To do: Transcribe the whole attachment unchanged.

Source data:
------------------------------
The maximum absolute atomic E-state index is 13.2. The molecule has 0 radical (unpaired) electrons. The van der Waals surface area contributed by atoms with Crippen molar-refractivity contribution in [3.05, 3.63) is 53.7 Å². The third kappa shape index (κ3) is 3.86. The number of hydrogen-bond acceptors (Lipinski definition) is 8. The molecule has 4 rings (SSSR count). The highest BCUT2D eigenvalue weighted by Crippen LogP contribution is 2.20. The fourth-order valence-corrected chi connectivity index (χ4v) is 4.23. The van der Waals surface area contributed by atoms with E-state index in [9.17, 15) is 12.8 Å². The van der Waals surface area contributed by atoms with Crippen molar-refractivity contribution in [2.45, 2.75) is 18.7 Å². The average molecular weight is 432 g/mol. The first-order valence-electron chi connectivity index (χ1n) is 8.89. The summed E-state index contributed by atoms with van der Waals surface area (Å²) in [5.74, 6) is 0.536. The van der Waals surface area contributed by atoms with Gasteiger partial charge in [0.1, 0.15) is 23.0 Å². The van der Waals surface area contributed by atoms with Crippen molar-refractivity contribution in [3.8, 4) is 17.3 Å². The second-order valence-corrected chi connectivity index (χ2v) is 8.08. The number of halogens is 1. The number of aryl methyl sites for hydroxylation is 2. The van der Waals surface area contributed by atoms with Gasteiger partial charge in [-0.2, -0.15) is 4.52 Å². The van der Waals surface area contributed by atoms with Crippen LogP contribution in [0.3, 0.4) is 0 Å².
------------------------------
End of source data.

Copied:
The maximum absolute atomic E-state index is 13.2. The molecule has 0 radical (unpaired) electrons. The van der Waals surface area contributed by atoms with Crippen molar-refractivity contribution in [3.05, 3.63) is 53.7 Å². The third kappa shape index (κ3) is 3.86. The number of hydrogen-bond acceptors (Lipinski definition) is 8. The molecule has 4 rings (SSSR count). The highest BCUT2D eigenvalue weighted by Crippen LogP contribution is 2.20. The fourth-order valence-corrected chi connectivity index (χ4v) is 4.23. The van der Waals surface area contributed by atoms with E-state index in [9.17, 15) is 12.8 Å². The van der Waals surface area contributed by atoms with Crippen molar-refractivity contribution in [2.45, 2.75) is 18.7 Å². The average molecular weight is 432 g/mol. The first-order valence-electron chi connectivity index (χ1n) is 8.89. The summed E-state index contributed by atoms with van der Waals surface area (Å²) in [5.74, 6) is 0.536. The van der Waals surface area contributed by atoms with Gasteiger partial charge in [0.1, 0.15) is 23.0 Å². The van der Waals surface area contributed by atoms with Crippen molar-refractivity contribution in [3.8, 4) is 17.3 Å². The second-order valence-corrected chi connectivity index (χ2v) is 8.08. The number of halogens is 1. The number of aryl methyl sites for hydroxylation is 2. The van der Waals surface area contributed by atoms with Gasteiger partial charge in [-0.2, -0.15) is 4.52 Å². The van der Waals surface area contributed by atoms with Crippen LogP contribution in [0.3, 0.4) is 0 Å².